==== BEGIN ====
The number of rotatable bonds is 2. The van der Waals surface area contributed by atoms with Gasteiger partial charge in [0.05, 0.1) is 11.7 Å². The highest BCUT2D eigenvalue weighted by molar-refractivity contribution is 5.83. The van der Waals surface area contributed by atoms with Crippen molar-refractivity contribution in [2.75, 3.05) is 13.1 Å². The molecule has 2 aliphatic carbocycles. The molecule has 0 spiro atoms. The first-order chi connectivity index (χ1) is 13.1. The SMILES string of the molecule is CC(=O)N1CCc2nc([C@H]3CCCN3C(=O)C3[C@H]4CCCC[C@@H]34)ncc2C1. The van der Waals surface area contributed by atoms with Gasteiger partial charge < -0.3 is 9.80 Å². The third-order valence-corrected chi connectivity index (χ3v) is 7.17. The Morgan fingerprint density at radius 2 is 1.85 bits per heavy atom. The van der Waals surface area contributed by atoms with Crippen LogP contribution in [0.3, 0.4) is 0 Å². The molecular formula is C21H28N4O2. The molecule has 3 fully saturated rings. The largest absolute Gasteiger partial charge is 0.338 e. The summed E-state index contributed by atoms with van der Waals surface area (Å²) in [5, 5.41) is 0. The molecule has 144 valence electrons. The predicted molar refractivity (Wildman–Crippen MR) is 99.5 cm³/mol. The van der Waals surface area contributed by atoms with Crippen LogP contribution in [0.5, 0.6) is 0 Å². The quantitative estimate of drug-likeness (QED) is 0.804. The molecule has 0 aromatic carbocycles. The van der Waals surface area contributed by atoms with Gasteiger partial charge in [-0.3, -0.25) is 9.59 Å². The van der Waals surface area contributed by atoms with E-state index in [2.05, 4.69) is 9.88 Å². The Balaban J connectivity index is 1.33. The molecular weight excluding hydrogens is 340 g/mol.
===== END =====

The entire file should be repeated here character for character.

The number of rotatable bonds is 2. The van der Waals surface area contributed by atoms with Gasteiger partial charge in [0.05, 0.1) is 11.7 Å². The highest BCUT2D eigenvalue weighted by molar-refractivity contribution is 5.83. The van der Waals surface area contributed by atoms with Crippen molar-refractivity contribution in [2.75, 3.05) is 13.1 Å². The molecule has 2 aliphatic carbocycles. The molecule has 0 spiro atoms. The first-order chi connectivity index (χ1) is 13.1. The SMILES string of the molecule is CC(=O)N1CCc2nc([C@H]3CCCN3C(=O)C3[C@H]4CCCC[C@@H]34)ncc2C1. The van der Waals surface area contributed by atoms with Gasteiger partial charge < -0.3 is 9.80 Å². The third-order valence-corrected chi connectivity index (χ3v) is 7.17. The Morgan fingerprint density at radius 2 is 1.85 bits per heavy atom. The van der Waals surface area contributed by atoms with Crippen LogP contribution in [0.3, 0.4) is 0 Å². The molecular formula is C21H28N4O2. The molecule has 3 fully saturated rings. The largest absolute Gasteiger partial charge is 0.338 e. The summed E-state index contributed by atoms with van der Waals surface area (Å²) in [5, 5.41) is 0. The molecule has 144 valence electrons. The predicted molar refractivity (Wildman–Crippen MR) is 99.5 cm³/mol. The van der Waals surface area contributed by atoms with Crippen LogP contribution in [0.5, 0.6) is 0 Å². The quantitative estimate of drug-likeness (QED) is 0.804. The molecule has 0 aromatic carbocycles. The van der Waals surface area contributed by atoms with Gasteiger partial charge in [-0.3, -0.25) is 9.59 Å². The van der Waals surface area contributed by atoms with E-state index in [2.05, 4.69) is 9.88 Å². The Balaban J connectivity index is 1.33. The molecular weight excluding hydrogens is 340 g/mol.